Orwellian Justice Upholds NSA Spying on Americans: Court of Appeals Upholds Unconstitutional Mass Surveillance

Saturday, August 29, 2015
By Paul Martin

By Stephen Lendman
Global Research
August 29, 2015

Virtually unrestricted NSA data mining tramples on Fourth Amendment rights brazenly. In December 2013, Federal District Court of the District of Columbia Judge Richard Leon ruled NSA spying unconstitutional, saying:

The threshold issue is whether plaintiffs have a reasonable expectation of privacy that is violated when the Government indiscriminately collects their telephone metadata along with the metadata of hundreds of millions of other citizens without any particularized suspicion of wrongdoing, retains all of that metadata for five years, and then queries, analyzes, and investigates that data without prior judicial approval of the investigative targets.

I cannot imagine a more ‘indiscriminate’ and ‘arbitrary’ invasion than this systematic and high-tech collection and retention of personal data on virtually every single citizen for purposes of querying and analyzing it without prior judicial approval.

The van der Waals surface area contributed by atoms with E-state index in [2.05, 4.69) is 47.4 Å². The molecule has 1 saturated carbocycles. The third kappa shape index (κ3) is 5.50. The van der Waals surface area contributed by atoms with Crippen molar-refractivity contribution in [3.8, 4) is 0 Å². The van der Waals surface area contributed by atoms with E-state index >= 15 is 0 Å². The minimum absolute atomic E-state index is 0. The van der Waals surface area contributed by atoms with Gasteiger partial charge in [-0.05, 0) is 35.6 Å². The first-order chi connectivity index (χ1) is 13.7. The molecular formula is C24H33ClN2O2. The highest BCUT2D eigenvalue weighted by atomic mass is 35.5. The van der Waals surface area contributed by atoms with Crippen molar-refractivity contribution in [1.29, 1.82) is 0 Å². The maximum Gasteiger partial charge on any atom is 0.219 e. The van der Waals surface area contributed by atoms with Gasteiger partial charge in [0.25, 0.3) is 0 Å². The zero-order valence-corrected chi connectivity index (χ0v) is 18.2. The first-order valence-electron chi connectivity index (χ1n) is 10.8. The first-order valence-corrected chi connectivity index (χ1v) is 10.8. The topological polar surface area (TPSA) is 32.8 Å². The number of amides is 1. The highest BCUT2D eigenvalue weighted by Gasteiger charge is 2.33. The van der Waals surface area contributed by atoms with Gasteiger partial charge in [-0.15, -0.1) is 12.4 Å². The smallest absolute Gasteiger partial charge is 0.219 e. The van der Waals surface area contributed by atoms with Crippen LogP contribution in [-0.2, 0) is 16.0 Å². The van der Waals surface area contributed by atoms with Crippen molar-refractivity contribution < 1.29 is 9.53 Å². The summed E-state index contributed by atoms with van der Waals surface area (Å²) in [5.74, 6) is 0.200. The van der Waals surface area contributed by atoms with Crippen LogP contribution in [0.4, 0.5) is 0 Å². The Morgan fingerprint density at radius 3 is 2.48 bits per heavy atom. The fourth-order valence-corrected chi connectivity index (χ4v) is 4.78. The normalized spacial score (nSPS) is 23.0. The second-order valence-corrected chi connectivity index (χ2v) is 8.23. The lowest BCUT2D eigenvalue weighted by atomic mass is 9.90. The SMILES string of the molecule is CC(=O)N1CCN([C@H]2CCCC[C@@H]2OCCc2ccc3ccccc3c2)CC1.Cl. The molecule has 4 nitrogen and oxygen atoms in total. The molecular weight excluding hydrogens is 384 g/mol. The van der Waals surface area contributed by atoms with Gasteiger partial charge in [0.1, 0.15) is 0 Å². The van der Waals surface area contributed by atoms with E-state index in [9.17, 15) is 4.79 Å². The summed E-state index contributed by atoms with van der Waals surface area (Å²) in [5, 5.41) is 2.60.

Surely, such a program infringes on ‘that degree of privacy’ that the founders enshrined in the Fourth Amendment.

On Friday, the DC Circuit Court of Appeals overruled him. It’s perhaps America’s most extremist appeals court. People for the American Way (PFAW) explained its character and power as follows:

Despite progressive victories in 2012, the far right’s outsized influence on the United States Court of Appeals for the District of Columbia Circuit gives them the power to undermine progressive laws and thwart the agenda that Americans elected President Obama to pursue.

This court’s decisions affect the entire country, making it second only to the Supreme Court in national importance. (It’s) dominated by right-wing ideologues who are deeply hostile to the use of a robust federal government to tackle national problems and make our lives better.

It has exclusive judicial authority over federal agency decisions and regulations affecting everyone. Its rulings are “almost guaranteed to be the last (judicial) word,” said PFAW.

The Electronic Frontier Foundation (EFF) called its Friday ruling “disappointing and, worse, based on a mistaken concern about the underlying facts.”

It remanded the case back to Judge Richard Leon. Klayman plaintiffs must prove the impossible – provide evidence that their phone records were collected. No ruling was rendered on metadata collection constitutionality. Friday’sdecision effectively endorsed it.

The Rest…HERE

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